Police analysis of UK post-game celebration: 50 arrests, 60 fires

jwarren@herald-leader.com; jkegley@herald-leader.comApril 3, 2012 

Lexington police had tallied 50 arrests by Tuesday evening related to the celebration of the University of Kentucky's NCAA championship win Monday night, and the number was expected to climb.

About 60 fires were reported, and more than 20 people, including a shooting victim, were taken to the hospital.

However, police emphasized at a news conference Tuesday that the majority of revelers was well-behaved. Police said crowds at South Limestone, State Street and the intersection of Woodland and Euclid avenues totaled 15,000 to 20,000 people.

"The number of arrests we made and the number of problems we had, we felt like, were relatively small based on the number of people that we had celebrating," Police Chief Ronnie Bastin said. "I think that speaks volumes to Wildcat fans and the Big Blue Nation."

The shooting occurred near University of Kentucky Hospital, several blocks from the main celebration on Limestone, as the crowd was dispersing. The victim, Harold Calloway of Louisville, was shot in the foot. The injury required that his foot be amputated, police said.

Calloway has outstanding felony warrants for drug trafficking pending from Indiana, Lexington police spokeswoman Sherelle Roberts said.

Lt. J.J. Lombardi said the shooting occurred about 2:15 a.m. Calloway was in a vehicle with friends and got out after an argument with people on the sidewalk.

"They were up here for the celebration," Lombardi said.

Reportedly seven or eight shots were fired, one of which hit Calloway.

Fire department Battalion Chief Ed Davis was across the street when the shooting occurred.

"I was standing in front of my truck with a police officer exchanging some information, and we heard some yelling and looked across the street," he said. "A guy began firing shots, and the person who was shot was between us and him, so the shots were coming in our direction."

Davis said firefighters and police ushered a family, including a boy, to cover behind Davis' truck. Hundreds of people walking in the area scattered.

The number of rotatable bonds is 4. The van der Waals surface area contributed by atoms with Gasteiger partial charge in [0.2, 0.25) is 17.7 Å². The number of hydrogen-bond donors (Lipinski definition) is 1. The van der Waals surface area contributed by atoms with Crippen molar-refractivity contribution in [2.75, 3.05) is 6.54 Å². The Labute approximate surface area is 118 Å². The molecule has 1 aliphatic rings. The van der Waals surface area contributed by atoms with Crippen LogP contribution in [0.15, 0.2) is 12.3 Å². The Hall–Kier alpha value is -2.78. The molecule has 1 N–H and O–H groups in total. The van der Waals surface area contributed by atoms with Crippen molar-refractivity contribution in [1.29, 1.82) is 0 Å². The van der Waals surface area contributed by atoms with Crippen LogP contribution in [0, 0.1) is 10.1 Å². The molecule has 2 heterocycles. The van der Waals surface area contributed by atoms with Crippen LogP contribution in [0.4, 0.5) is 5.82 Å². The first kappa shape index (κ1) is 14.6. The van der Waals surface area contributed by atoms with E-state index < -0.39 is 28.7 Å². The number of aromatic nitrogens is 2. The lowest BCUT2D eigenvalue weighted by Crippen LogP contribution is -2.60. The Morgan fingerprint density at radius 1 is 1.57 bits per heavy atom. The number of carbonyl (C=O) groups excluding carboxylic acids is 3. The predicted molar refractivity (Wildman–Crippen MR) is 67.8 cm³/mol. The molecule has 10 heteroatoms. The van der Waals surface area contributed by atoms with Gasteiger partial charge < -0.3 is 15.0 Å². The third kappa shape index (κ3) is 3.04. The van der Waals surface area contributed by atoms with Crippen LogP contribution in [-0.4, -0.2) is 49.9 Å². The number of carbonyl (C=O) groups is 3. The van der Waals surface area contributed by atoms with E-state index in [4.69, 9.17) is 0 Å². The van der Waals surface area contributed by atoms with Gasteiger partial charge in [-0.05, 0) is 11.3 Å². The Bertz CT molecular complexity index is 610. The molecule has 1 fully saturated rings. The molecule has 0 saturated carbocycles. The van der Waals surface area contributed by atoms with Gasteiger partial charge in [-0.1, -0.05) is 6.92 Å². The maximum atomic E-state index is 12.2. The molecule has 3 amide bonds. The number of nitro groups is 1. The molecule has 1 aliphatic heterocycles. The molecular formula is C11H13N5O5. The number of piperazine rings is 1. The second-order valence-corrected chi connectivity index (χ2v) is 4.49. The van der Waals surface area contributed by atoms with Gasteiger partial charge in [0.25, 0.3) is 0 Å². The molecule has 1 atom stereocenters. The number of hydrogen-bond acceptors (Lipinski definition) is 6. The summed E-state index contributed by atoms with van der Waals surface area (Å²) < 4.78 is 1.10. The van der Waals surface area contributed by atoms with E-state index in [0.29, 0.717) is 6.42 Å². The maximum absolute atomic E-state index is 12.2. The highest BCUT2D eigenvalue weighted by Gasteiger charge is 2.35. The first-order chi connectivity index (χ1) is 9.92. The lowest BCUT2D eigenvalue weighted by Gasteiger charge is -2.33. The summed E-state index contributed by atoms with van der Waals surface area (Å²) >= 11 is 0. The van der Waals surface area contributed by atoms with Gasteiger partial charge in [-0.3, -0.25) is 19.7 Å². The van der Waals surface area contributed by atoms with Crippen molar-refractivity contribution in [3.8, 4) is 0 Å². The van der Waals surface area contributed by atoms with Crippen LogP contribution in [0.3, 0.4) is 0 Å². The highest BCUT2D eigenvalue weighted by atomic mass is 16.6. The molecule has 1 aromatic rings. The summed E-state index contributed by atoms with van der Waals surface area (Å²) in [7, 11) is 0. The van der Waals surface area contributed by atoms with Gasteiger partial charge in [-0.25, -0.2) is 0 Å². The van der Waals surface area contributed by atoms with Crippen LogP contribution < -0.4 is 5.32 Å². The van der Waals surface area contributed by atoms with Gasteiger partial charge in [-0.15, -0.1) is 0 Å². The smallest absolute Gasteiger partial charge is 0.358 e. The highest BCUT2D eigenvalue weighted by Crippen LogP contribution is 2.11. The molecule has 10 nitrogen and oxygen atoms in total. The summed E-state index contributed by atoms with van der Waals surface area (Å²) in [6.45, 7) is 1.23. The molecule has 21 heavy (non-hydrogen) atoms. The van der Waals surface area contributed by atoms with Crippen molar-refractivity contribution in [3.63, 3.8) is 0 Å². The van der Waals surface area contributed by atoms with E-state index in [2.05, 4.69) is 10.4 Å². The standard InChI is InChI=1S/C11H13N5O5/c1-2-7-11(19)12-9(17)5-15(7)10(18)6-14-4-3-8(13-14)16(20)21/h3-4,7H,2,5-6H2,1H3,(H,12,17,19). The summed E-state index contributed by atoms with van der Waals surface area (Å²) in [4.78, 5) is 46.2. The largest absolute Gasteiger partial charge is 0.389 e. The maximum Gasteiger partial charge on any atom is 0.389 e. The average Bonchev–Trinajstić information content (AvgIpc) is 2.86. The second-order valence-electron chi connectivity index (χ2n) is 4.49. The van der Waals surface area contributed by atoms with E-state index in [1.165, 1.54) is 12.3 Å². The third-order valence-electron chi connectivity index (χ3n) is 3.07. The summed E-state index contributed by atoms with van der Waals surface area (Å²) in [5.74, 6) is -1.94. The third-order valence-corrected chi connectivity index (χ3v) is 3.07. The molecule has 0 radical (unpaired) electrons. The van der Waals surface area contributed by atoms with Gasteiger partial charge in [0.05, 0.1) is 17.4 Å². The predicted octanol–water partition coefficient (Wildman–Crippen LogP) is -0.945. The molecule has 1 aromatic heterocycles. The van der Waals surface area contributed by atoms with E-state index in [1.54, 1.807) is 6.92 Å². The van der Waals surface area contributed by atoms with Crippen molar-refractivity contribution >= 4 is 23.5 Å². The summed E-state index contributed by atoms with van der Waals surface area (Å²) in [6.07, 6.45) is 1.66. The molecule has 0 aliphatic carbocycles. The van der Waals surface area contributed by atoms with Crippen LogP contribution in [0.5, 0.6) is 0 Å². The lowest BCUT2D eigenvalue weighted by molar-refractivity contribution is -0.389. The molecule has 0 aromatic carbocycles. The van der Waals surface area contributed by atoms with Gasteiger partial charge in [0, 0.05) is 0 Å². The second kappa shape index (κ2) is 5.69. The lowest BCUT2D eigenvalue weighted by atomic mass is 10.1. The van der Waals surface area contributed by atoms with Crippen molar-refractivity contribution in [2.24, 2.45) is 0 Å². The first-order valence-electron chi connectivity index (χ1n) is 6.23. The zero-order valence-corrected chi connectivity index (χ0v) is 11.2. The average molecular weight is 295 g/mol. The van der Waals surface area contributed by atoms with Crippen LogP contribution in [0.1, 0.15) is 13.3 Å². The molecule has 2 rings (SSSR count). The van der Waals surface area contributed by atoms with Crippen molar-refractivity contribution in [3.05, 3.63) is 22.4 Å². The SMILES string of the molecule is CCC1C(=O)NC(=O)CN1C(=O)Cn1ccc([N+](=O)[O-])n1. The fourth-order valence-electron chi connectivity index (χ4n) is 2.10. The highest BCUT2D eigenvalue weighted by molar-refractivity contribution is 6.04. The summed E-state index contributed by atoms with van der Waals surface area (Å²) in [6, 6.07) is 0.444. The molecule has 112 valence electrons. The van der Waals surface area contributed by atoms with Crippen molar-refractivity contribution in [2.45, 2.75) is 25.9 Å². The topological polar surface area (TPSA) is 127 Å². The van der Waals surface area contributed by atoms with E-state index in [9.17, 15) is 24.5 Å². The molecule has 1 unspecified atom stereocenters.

"We could see the guy shooting; we could see the muzzle flashes; the gun was pointed in our direction," he said. Officers were looking for the shooter Tuesday.

Police also said they will upload photos of the post-game mayhem to IdentifyThisPerson.com in hopes that residents can help identify those involved in illegal activities.

The rowdiest crowd Monday was on State Street, where multiple arrests, fires and injuries occurred. Most fires were clothes or furniture. No car fires were reported; police didn't allow parking on State Street and surrounding areas beginning Monday afternoon.

However, two garages caught fire on State Street, Davis said. One was heavily damaged. The other was damaged by fireworks that struck the roof, he said.

Officers altered their enforcement strategy Monday on State Street, Bastin said. Officers took the "high ground," standing on elevated lawns to observe the crowd rather than actively trying to disperse it, as they did Saturday.

When officers saw illegal or dangerous activity — such as a fight, someone trying to start a fire or someone throwing bottles — an arrest team dispersed the crowd, sometimes with a barrage of pepper spray pellets fired from paintball guns, and arrested the perpetrators.

The tactics drew mixed reactions from partiers.

"The pepper spray is stupid. Let the crowd die down on its own," said Lou Woods, who was partying Monday night on State Street. "We're celebrating, and the cops can't stop us from doing that."

However, Kevin Curtis, strolling around with 12-pack of Budweiser cans under one arm, took a different view.

"It's pretty ridiculous that everybody is actively taunting the police right now and throwing bottles and stuff," he said. "If I were a cop, I would let loose on them. They're asking for it."

As officers tackled and arrested troublemakers, the surrounding crowd cheered wildly. Many wore welts from pepper balls as badges of honor.

Police said many of the people causing problems on State Street were not UK students or tenants in the area, which is mostly rental properties. According to police records, many arrested for alcohol intoxication, disorderly conduct or criminal mischief were from out of town. Some were from out of state.

On Limestone and at the Woodland-Euclid intersection, and on most of State Street, the crowd was excited but well-behaved. Most of the crowd's interactions with police were positive, Bastin said. Revelers hugged, high-fived and took pictures with officers in riot gear.

"It was a very happy crowd, an extremely happy crowd, for the most part, and one that it was a pleasure to work with," Bastin said. "We had relatively few issues that we had to take serious actions with."

Jim Warren: (859) 231-3255. Josh Kegley (859) 231-3197. Twitter: @hlpublicsafety.

Lexington Herald-Leader is pleased to provide this opportunity to share information, experiences and observations about what's in the news. Some of the comments may be reprinted elsewhere in the site or in the newspaper. We encourage lively, open debate on the issues of the day, and ask that you refrain from profanity, hate speech, personal comments and remarks that are off point. Thank you for taking the time to offer your thoughts.

Commenting FAQs | Terms of Service